One of the proposed advantages of open access publication is that it increases the impact of academic research by making it more broadly and easily accessible. Reporting on a natural experiment on the citation impact of health research that is published in both open access and subscription journals, Chris Carroll and Andy Tattersall, suggests that subscription journals still play an important role in making research discoverable and useful and thus still have a role to play even in open publication strategies.
‘Sometimes you have to do what you don’t like, to get to where you want to be.’
Tori Amos 
We recently completed a citation analysis of 10 years of randomised controlled trials published by the UK National Institute of Health Research (NIHR). The biggest public funder of trials in the UK produces their own monograph series, the wholly open-access Health Technology Assessment  (HTA) journal and we wanted to analyse the reach and impact of these works when republished in subsequent commercial journals. Such trials cost a great deal of money, so there is a clear interest in determining the impact of this research.
Impact can of course be assessed in many ways, but we decided to assess the health policy impact of these trials using citation analysis, by looking at how many times they were cited in key policy documents, or types of research that are known to inform policy, that is systematic reviews and meta-analyses. We also looked closely at how the trials were used in these documents. After all, trials are conducted to help decision-making by health professionals and policy-makers. They need to be easily discoverable and useful.
The sample was 133 trials published by the NIHR from 2006 to 2015. As noted above, these trials were all published in the NIHR’s own open-access HTA journal (a model of making publicly-funded research available to the public since its first volume in 1997). The HTA monograph is a peer-reviewed journal with each issue dedicated to a single project – such as a randomised controlled trial – and contains the full report of each trial. This might include not only the trial’s effectiveness findings, but also an economic evaluation and, in some cases, additional but related work, such as a qualitative study. These separate elements of the project might also be published in other peer-reviewed journals, which have paywalls and more restrictive word-counts, but also have the potential to increase the visibility and discoverability of the research.
Some of the trials published in our sample (82/133) had elements of the trial research published separately in traditional ‘subscription’ journals, such as The Lancet and the British Medical Journal (BMJ). These are the ‘big’ journals in medicine and public health with massive readerships and impact factors (from around ‘25’ to ‘60’, compared to approximately ‘4 or 5’ for the HTA journal). When conducting the analysis, we included these additional publications of the trials in the ‘impact’ assessment.
The citation analysis findings for these additional publications outstripped the impact numbers for the HTA journal. We found that these related publications achieved twice the mean number of citing reviews and more than four times the mean number of citing policy documents than the HTA journal publication: 125 vs 25 citations per trial; 7.16 vs 3.32 reviews per trial; 3.59 vs 0.80 policy documents per trial. These additional publications therefore appeared to generate much larger numbers of key citations, in policy documents and reviews, compared with their equivalent HTA journal publications.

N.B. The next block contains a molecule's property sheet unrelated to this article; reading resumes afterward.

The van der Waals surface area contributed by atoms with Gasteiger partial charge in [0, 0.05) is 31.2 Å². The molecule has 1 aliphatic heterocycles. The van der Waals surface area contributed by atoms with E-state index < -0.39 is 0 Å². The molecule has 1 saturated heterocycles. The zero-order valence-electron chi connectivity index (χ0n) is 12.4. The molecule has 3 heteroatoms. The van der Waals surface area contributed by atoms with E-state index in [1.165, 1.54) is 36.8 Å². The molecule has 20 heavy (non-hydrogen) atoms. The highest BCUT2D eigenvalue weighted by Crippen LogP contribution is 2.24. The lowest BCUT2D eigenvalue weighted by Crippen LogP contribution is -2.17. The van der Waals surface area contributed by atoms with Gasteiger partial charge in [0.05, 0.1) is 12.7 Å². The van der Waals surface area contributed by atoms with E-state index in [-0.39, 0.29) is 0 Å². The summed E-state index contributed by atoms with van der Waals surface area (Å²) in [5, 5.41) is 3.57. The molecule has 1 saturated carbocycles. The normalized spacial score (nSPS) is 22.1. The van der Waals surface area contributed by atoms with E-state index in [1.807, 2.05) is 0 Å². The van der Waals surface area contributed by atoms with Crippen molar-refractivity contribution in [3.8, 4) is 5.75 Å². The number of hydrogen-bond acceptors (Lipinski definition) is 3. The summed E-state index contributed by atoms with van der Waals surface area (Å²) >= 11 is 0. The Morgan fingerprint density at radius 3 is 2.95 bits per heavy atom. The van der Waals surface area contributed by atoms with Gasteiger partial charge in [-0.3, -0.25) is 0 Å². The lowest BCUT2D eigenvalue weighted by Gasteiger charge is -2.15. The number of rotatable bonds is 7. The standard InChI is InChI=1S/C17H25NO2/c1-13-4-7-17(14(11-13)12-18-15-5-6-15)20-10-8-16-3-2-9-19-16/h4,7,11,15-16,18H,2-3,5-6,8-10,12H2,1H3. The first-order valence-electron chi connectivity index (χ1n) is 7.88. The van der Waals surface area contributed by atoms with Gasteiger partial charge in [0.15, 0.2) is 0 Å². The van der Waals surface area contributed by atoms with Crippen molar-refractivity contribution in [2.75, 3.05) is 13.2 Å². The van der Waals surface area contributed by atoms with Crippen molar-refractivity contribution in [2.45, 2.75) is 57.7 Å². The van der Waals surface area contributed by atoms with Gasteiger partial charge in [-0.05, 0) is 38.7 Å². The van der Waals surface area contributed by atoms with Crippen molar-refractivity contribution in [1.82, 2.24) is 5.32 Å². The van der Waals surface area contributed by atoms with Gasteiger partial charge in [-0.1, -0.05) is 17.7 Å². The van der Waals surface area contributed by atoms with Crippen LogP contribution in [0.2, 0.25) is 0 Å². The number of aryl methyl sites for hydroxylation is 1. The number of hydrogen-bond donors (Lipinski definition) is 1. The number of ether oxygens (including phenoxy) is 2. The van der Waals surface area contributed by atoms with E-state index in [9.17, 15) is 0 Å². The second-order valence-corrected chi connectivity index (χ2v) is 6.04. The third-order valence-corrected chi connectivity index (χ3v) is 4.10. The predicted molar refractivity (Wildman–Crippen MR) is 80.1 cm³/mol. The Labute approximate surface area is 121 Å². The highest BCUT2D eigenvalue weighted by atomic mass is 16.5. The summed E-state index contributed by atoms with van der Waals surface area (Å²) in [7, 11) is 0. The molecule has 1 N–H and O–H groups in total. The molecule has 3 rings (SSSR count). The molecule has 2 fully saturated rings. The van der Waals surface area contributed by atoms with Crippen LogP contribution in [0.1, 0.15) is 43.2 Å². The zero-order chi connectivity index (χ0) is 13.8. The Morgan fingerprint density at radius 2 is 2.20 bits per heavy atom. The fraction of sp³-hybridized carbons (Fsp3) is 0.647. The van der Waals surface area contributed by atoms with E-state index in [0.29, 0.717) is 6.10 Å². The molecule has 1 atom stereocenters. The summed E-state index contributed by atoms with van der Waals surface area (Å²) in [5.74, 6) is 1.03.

So, can we conclude that the additional publication of elements of these trials in subscription journals, including possibly paying their open access charges, enhanced their impact? Well, not really. Good quality research and guidance documents should have found the HTA publication and its data anyway (a proportion cited both the HTA and its additional publication). A direct comparison of citation data to answer this question unequivocally is not possible. However, the numbers for the additional publications, including unique citations in policy documents, are large enough to be compelling.
Publishing trial data in big journals such as The Lancet and BMJ might make the data far more ‘discoverable’, and thus enhance the potential impact of publicly-funded research. There might therefore be value for researchers, policy-makers and the public in a publishing model that combines full open-access publication (a must for publicly-funded research, surely) with selective additional publication in certain, select, influential subscription journals (while being aware that ‘salami slicing’ publication strategies do not necessarily represent ‘good practice’ ). Indeed, public funders could maintain their own lists of appropriate journals for publication of their research, in addition to the open-access versions, though of course, for some, that raises questions concerning academic freedom . Of course, the ideal would be for funders to develop their own high-impact, wholly open-access journals that can compete with the ‘big’ journals but, even if this could be realised, it is a way off. In the meantime, public funders of research should very selectively exploit the system that is there, by ‘using’ the publishers (and certain journals only). This is an arguably a novel ‘reversal’ of the current perceived relationship between publishers and academics, where the author supplies what is in effect ‘second hand’ content to be considered by the journal. In normal circumstances, such works could be declined due to the publisher not having first access to the research. Yet it is the high intellectual value of these works that not only ensures they are published again, but they are given a place in high impact journals.